I’m intrigued by how often anti-Mormons deride the LDS concept of personal revelation and testimony, especially when the Bible teaches that “the testimony of Jesus is the spirit of prophecy” in Revelation 19:10.
Gaining a testimony of the Gospel of Jesus Christ is not just an expression of emotions. Doctrine and Covenants 8:2-3 indicates that revelation is given to the mind as well as the heart. However, the “burning in the bosom” phenomenon – one of many manifestations of the Spirit – is also not simply an emotional fantasy synonymous with indigestion or puppy love, nor is it an unbiblical concept as some of our critics say.
Don’t forget what the disciples of Christ on the road to Emmaus experienced when Christ was teaching them from the scriptures, as reported in Luke 24:13-32. In verse 32, as they reflect on what they just experienced, they said, “Did not our heart burn within us, while he talked with us by the way, and while he opened to us the scriptures?” And on the Day on Pentecost, as reported in Acts 2:37-38, those who heard the preaching of Peter were “pricked in their heart” and asked what they should to (answer: repent, be baptized, and receive the gift of the Holy Ghost). There was more than logical reliance on the popularly approved teachings of learned scholars – they were having a spiritual experience that affected them in their hearts. Yes, that is a legitimate manifestation of revelation.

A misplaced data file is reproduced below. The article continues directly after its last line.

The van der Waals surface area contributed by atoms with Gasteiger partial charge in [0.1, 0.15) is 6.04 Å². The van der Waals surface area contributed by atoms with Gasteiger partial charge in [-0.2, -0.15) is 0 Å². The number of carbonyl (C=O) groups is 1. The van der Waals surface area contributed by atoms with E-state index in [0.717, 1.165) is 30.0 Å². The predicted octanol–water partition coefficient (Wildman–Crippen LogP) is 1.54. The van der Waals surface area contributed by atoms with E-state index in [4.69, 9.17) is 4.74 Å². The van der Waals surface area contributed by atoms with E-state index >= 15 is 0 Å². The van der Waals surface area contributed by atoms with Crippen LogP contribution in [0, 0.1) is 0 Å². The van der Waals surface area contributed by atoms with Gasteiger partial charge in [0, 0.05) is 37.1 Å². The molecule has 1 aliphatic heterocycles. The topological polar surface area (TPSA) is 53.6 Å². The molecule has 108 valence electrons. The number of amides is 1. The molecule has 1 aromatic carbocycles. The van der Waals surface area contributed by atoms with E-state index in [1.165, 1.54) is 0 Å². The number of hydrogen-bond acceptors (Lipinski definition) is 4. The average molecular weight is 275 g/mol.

There are many ways in which a person can gain a testimony and experience the Spirit, just as the scriptures show God revealing knowledge to prophets and others in many ways. We should not be frustrated when our response to the Spirit differs from that of a friend or parent. Learning to discern the Spirit and recognize its voice or workings is an important and lifelong exercise, in my opinion. But there are some helpful factors to keep in mind, factors that will help us distinguish it from emotion or our own personal yearnings. A valuable article on this topic comes from Elder Gerald N. Lund, “Is It Revelation?,” New Era, July 2004, pp. 44-48 (also available as http://tinyurl.com/4zpu3. The young people of my ward were given copies of this article to read on our recent trip to the Chicago Temple, and I would encourage others to read it as well.